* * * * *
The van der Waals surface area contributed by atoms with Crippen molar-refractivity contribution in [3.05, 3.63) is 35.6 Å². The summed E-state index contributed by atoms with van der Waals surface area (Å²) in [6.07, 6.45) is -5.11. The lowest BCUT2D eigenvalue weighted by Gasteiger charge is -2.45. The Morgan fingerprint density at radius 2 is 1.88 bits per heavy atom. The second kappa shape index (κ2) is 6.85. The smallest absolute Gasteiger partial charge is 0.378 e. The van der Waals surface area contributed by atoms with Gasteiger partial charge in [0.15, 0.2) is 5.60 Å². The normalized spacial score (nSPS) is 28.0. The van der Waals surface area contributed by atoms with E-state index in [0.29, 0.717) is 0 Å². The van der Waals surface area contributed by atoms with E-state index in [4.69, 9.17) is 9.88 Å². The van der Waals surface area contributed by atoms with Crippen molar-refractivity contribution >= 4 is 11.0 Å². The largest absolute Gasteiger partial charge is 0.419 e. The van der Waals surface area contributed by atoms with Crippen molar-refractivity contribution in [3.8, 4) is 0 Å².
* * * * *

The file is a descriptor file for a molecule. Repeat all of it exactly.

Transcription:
The van der Waals surface area contributed by atoms with Crippen molar-refractivity contribution in [3.05, 3.63) is 35.6 Å². The summed E-state index contributed by atoms with van der Waals surface area (Å²) in [6.07, 6.45) is -5.11. The lowest BCUT2D eigenvalue weighted by Gasteiger charge is -2.45. The Morgan fingerprint density at radius 2 is 1.88 bits per heavy atom. The second kappa shape index (κ2) is 6.85. The smallest absolute Gasteiger partial charge is 0.378 e. The van der Waals surface area contributed by atoms with Gasteiger partial charge in [0.15, 0.2) is 5.60 Å². The normalized spacial score (nSPS) is 28.0. The van der Waals surface area contributed by atoms with E-state index in [0.29, 0.717) is 0 Å². The van der Waals surface area contributed by atoms with E-state index in [4.69, 9.17) is 9.88 Å². The van der Waals surface area contributed by atoms with Crippen molar-refractivity contribution >= 4 is 11.0 Å². The largest absolute Gasteiger partial charge is 0.419 e. The van der Waals surface area contributed by atoms with Crippen molar-refractivity contribution in [3.8, 4) is 0 Å².